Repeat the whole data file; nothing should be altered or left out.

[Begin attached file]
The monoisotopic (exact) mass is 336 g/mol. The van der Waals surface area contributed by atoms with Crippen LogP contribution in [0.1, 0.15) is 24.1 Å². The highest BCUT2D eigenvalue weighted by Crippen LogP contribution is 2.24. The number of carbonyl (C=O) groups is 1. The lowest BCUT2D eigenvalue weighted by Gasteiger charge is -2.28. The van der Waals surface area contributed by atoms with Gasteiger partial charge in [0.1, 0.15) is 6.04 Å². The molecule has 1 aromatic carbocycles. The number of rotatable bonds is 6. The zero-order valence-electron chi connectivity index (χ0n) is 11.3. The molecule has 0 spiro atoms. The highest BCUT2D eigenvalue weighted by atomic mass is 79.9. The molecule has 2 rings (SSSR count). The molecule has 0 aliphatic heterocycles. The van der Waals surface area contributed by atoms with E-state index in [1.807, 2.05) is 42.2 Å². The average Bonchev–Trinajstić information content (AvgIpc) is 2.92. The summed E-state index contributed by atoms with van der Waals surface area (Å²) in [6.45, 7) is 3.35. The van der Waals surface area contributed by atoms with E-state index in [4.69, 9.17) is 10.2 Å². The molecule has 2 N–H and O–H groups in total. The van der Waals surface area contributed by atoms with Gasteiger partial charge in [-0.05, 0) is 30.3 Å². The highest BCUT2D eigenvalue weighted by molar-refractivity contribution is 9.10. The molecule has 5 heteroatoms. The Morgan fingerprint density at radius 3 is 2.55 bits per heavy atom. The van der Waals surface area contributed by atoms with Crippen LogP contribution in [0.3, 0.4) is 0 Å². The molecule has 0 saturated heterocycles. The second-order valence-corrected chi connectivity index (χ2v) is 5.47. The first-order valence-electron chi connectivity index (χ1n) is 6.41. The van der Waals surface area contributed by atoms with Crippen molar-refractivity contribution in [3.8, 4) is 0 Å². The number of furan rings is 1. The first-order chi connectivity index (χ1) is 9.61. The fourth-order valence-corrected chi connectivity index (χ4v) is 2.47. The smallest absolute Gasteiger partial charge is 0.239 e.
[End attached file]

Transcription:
The monoisotopic (exact) mass is 336 g/mol. The van der Waals surface area contributed by atoms with Crippen LogP contribution in [0.1, 0.15) is 24.1 Å². The highest BCUT2D eigenvalue weighted by Crippen LogP contribution is 2.24. The number of carbonyl (C=O) groups is 1. The lowest BCUT2D eigenvalue weighted by Gasteiger charge is -2.28. The van der Waals surface area contributed by atoms with Gasteiger partial charge in [0.1, 0.15) is 6.04 Å². The molecule has 1 aromatic carbocycles. The number of rotatable bonds is 6. The zero-order valence-electron chi connectivity index (χ0n) is 11.3. The molecule has 0 spiro atoms. The highest BCUT2D eigenvalue weighted by atomic mass is 79.9. The molecule has 2 rings (SSSR count). The molecule has 0 aliphatic heterocycles. The van der Waals surface area contributed by atoms with E-state index in [1.807, 2.05) is 42.2 Å². The average Bonchev–Trinajstić information content (AvgIpc) is 2.92. The summed E-state index contributed by atoms with van der Waals surface area (Å²) in [6.45, 7) is 3.35. The van der Waals surface area contributed by atoms with E-state index in [4.69, 9.17) is 10.2 Å². The molecule has 2 N–H and O–H groups in total. The van der Waals surface area contributed by atoms with Gasteiger partial charge in [-0.05, 0) is 30.3 Å². The highest BCUT2D eigenvalue weighted by molar-refractivity contribution is 9.10. The molecule has 5 heteroatoms. The Morgan fingerprint density at radius 3 is 2.55 bits per heavy atom. The van der Waals surface area contributed by atoms with Crippen LogP contribution in [0.3, 0.4) is 0 Å². The molecule has 0 saturated heterocycles. The second-order valence-corrected chi connectivity index (χ2v) is 5.47. The first-order valence-electron chi connectivity index (χ1n) is 6.41. The van der Waals surface area contributed by atoms with Crippen molar-refractivity contribution in [3.8, 4) is 0 Å². The number of furan rings is 1. The first-order chi connectivity index (χ1) is 9.61. The fourth-order valence-corrected chi connectivity index (χ4v) is 2.47. The smallest absolute Gasteiger partial charge is 0.239 e.